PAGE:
With its chronic injury cases numbering 6,100 in 2008 and climbing steadily by 250 per year, Wellington, New Zealand-based Accident Compensation Corp. (ACC), which provides comprehensive, no-fault personal injury coverage for all New Zealand residents and visitors, needed to streamline claims management to help improve client outcomes, contain spiraling costs and meet government mandates to be fully self-supporting by 2019. "We were still using documents and spreadsheets for case management and purchasing interventions," recalls Denise Cosgrove, general manager for claims management, ACC (US$3.5 billion in annual levies). This resulted in multiple inefficiencies with no visibility into where, or how, improvements could be made, he says.
In particular, ACC's National Serious Injury Service -- a business unit responsible for about 500 spinal cord and brain injured claimants -- desired more functionality than provided by the previously implemented Fineos (Dublin, Ireland) claims system. "We wanted specialized features to meet the needs of our claimants," explains Cosgrove. "So in early 2010 we engaged with Fineos to find a solution."
After forming a cross-functional, joint ACC/Fineos team, high-level project requirements were hammered out. "By May 2010 it was clear the base Fineos platform wouldn't be upgraded soon enough to meet our timeline," comments ACC project manager Carl McLaughlin. "We needed a customized solution."
Divide and Conquer
To start, the team divided the initiative into two projects, planning and purchasing, Cosgrove reports. The former would impact the entire 2,000-user claims management division while the latter would focus on the specific needs of the 120-user serious injury department.
The requirements and design phases were completed by late 2010 and the build-out began. "Although Fineos maintains an onsite development team at ACC, they also brought in some expertise from Australia," Cosgrove explains. "Additionally, a number of the product features were developed at the Fineos headquarters in Ireland."
In late March 2011 the two tracks merged. "Although we began with the intention of designing purchasing features only for the National Serious Injury Service, we came up with a design that worked for the whole group," notes McLaughlin. "At that point, we merged the two projects and worked toward a single rollout."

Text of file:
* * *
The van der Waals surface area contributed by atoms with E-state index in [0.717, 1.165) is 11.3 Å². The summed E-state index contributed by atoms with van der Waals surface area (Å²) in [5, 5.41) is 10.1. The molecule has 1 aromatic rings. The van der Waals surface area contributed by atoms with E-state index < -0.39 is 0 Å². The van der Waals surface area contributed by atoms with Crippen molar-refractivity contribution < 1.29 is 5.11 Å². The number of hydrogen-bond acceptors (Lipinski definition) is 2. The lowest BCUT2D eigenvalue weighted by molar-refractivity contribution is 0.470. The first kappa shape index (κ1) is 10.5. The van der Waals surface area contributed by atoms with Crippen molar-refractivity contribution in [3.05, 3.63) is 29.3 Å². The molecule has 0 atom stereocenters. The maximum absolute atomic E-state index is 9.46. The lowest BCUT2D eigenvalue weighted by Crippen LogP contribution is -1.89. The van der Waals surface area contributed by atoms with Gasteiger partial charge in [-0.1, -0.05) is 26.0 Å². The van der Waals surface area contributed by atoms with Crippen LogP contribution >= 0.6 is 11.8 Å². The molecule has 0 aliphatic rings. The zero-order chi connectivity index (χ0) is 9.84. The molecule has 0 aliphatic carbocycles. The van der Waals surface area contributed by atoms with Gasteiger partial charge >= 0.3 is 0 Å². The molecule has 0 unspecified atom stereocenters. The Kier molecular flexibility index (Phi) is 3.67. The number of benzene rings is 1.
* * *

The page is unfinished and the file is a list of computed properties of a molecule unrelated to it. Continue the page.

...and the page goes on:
As testing proceeded in April 2011, ACC focused on training its team across the country to smooth the transition. "In addition to using a 'train the trainer' model, we established a champion within each business unit," recounts Cosgrove. "A key component of our post-implementation plan was having those champions available for ongoing support."
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Indeed, when the new solution rolled out successfully in May 2011, positive user feedback immediately followed, according to Cosgrove. "My staff reported high levels of satisfaction," she reports. "In fact, the week after the rollout, we deliberately polled some of our most cynical users. They were absolutely amazed by the new functionality and how much easier it was making their jobs."
And the benefits have been plentiful. "For example, social rehabilitation costs are now 17 percent under budget," asserts Cosgrove. "In human terms, only about 18 percent of those with spinal cord injuries had meaningful employment before. Today, with improved care coordination and knowing what interventions work versus what doesn't, 22 percent participate in employment."
She adds, "With the ability to objectively develop and evaluate interventions, we anticipate an aggregate saving of US$35 million over the lifetimes of our group of serious injury clients."
More broadly, reducing government liabilities benefits New Zealand's society as a whole, Cosgrove points out. "When we began, ACC was running a US$9.4 billion deficit, which we've reduced by US$3.7 billion already. In the future, this means we can reduce the levies [taxes] on our population," she says. "Most important, individuals receive faster and higher quality interventions because our staff members are utilizing their client support skills rather than performing administrative tasks."
CASE STUDY SNAPSHOT
Institution: Accident Compensation Corp. (Wellington, New Zealand)
Assets: US$3.5 billion in annual levies
Lines of Business: Universal no-fault personal injury
Vendor/Technology: Dublin, Ireland-based Fineos's FINEOS Claims system
Challenge: Streamline case management and improve interventions for chronic serious injury claimants
Anne Rawland Gabriel is a technology writer and marketing communications consultant based in the Minneapolis/St. Paul metro area. Among other projects, she's a regular contributor to UBM Tech's Bank Systems & Technology, Insurance & Technology and Wall Street & Technology ... View Full Bio